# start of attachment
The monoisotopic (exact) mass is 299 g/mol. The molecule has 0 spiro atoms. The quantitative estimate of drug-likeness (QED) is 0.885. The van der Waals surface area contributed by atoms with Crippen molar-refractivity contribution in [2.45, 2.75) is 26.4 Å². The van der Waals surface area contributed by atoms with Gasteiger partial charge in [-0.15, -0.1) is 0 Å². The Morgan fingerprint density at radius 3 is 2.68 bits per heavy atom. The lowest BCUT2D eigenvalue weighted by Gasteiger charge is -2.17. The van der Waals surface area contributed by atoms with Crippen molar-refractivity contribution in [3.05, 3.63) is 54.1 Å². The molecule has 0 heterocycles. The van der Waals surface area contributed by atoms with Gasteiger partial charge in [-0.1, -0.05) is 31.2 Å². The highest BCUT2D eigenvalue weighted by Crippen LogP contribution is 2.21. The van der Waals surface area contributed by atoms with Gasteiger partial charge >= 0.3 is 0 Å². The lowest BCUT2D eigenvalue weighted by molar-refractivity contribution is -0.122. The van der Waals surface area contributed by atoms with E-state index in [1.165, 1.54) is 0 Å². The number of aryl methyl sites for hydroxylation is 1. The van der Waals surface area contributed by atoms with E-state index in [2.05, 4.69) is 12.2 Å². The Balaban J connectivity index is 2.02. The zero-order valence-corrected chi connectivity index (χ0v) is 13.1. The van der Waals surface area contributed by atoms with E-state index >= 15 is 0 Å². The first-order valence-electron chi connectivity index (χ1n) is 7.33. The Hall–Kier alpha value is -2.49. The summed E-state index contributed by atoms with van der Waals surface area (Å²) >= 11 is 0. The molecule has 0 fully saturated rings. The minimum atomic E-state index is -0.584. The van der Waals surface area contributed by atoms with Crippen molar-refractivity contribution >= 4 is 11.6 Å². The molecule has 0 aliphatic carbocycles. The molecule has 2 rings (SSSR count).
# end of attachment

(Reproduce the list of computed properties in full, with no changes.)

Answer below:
The monoisotopic (exact) mass is 299 g/mol. The molecule has 0 spiro atoms. The quantitative estimate of drug-likeness (QED) is 0.885. The van der Waals surface area contributed by atoms with Crippen molar-refractivity contribution in [2.45, 2.75) is 26.4 Å². The van der Waals surface area contributed by atoms with Gasteiger partial charge in [-0.15, -0.1) is 0 Å². The Morgan fingerprint density at radius 3 is 2.68 bits per heavy atom. The lowest BCUT2D eigenvalue weighted by Gasteiger charge is -2.17. The van der Waals surface area contributed by atoms with Crippen molar-refractivity contribution in [3.05, 3.63) is 54.1 Å². The molecule has 0 heterocycles. The van der Waals surface area contributed by atoms with Gasteiger partial charge in [-0.1, -0.05) is 31.2 Å². The highest BCUT2D eigenvalue weighted by Crippen LogP contribution is 2.21. The van der Waals surface area contributed by atoms with Gasteiger partial charge >= 0.3 is 0 Å². The lowest BCUT2D eigenvalue weighted by molar-refractivity contribution is -0.122. The van der Waals surface area contributed by atoms with E-state index in [1.165, 1.54) is 0 Å². The number of aryl methyl sites for hydroxylation is 1. The van der Waals surface area contributed by atoms with E-state index in [2.05, 4.69) is 12.2 Å². The Balaban J connectivity index is 2.02. The zero-order valence-corrected chi connectivity index (χ0v) is 13.1. The van der Waals surface area contributed by atoms with E-state index >= 15 is 0 Å². The first-order valence-electron chi connectivity index (χ1n) is 7.33. The Hall–Kier alpha value is -2.49. The summed E-state index contributed by atoms with van der Waals surface area (Å²) >= 11 is 0. The molecule has 0 fully saturated rings. The minimum atomic E-state index is -0.584. The van der Waals surface area contributed by atoms with Crippen molar-refractivity contribution >= 4 is 11.6 Å². The molecule has 0 aliphatic carbocycles. The molecule has 2 rings (SSSR count).